Riding the Waves of a Genetic Muscle Condition

This article was published in Complex Child e-magazine.

Slow-twitch muscles fibers give us endurance, while fast-twitch fibers provide strength and power. Most of us have about the same amount of each type of muscle fiber. When he was two months old, my son Richie had a muscle biopsy that revealed an abundance of slow-twitch fibers, which explained the low muscle tone that was apparent when he was born.

He was diagnosed with congenital fiber-type disproportion (CFTD) myopathy, a name that describes a cluster of genetic conditions that affect the balance of muscle fibers in the body. These conditions can range from mild to severe and can appear at birth or later in life.


The Effects of Muscle Conditions

As any parent of a child with low muscle tone understands, what happens with the muscles affects other areas of the body. The heart, perhaps our most important muscle, can be compromised, as can posture, breathing and mobility. These are our daily challenges with Richie.
I watched my little sister live with and eventually succumb to CFTD myopathy. Her experience with the condition was similar to my son’s, but not identical. The fact that I understood the potential progression of CFTD myopathy has been both helpful and frightening. For my sister Chavon, CFTD myopathy included a severe scoliosis that compromised her ability to breathe, along with multiple joint contractures that affected her mobility. Chavon was never able to walk or crawl, and her bones were fragile, resulting in several breaks over the years. Other issues like feeding difficulties, constipation and repeated bouts of pneumonia were part of her experience as well. 

CFTD myopathy comes with a tidal wave of problems that could affect Richie. Knowing the potential trajectory of this condition, we focus on riding the wave and addressing these problems as they come up, along with working to prevent the ones that haven’t rushed in yet.

Occupational, speech and physical therapy have been part of his care since birth. Since he was six weeks old, he has worn back braces and casts to correct the curvature in his spine. He uses a stander for weight bearing in order to maintain his bone density and protect him from broken bones. Standing also supports his digestive health, as does his blenderized diet.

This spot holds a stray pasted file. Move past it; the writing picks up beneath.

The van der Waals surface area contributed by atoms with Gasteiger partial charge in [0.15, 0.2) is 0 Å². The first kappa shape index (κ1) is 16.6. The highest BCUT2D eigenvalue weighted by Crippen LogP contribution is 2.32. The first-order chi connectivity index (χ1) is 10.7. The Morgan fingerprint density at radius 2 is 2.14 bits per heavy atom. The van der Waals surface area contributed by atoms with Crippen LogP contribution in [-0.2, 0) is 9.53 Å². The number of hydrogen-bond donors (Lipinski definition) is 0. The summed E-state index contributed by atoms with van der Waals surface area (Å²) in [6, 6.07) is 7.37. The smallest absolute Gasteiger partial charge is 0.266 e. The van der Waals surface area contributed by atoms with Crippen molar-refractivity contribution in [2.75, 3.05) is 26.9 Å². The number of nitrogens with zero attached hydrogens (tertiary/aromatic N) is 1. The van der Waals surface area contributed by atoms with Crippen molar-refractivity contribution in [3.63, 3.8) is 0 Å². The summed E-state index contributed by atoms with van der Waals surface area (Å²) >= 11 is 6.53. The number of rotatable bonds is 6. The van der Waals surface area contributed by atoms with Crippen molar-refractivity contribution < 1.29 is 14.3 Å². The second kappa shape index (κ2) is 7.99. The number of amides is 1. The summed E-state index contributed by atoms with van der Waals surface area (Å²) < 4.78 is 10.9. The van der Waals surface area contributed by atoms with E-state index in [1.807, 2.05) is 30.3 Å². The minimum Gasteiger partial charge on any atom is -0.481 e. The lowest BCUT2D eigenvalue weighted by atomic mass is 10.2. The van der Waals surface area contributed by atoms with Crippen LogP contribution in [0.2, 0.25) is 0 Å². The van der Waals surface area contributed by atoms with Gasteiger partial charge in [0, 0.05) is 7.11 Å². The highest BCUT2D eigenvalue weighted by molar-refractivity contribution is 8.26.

Maintaining his respiratory health has always caused some rough waters, starting with the trach he had until a few months ago. Richie uses a cough assist machine and a percussion vest to support his respiratory health, and he has lots of orthopedic devices, like a crawl trainer and a swing, to get his body moving. Much of what we do with Richie has overlapping effects on his health and supports our goal to stave off the negative effects of CFTD myopathy.

I use Pinterest as a resource to keep track of what works for us and to create wish lists for devices and activities that can help us along the way. We are trying our best to dodge the big waves and keep him at optimal health.

We cannot prevent CFTD myopathy from affecting Richie’s life, but we can work with his doctors and other care providers to hold back the tide for as long as possible. So far, we’re hanging ten.

Photo credit: Shutterstock.com

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Charisse Montgomery is the author of the Super Safe Kids series of books and safety tools. These tools engage children, parents, and their families in improving safety and advocacy in the hospital, the community and the home. A former educator, Charisse Montgomery has earned bachelor's and master's degrees in English, along with a master's degree in Educational Psychology, with research focused on informing and empowering parents of medically fragile children. She completed a graduate certificate in Patient Advocacy and serves on the Board at Rainbow Babies & Children's Hospital.

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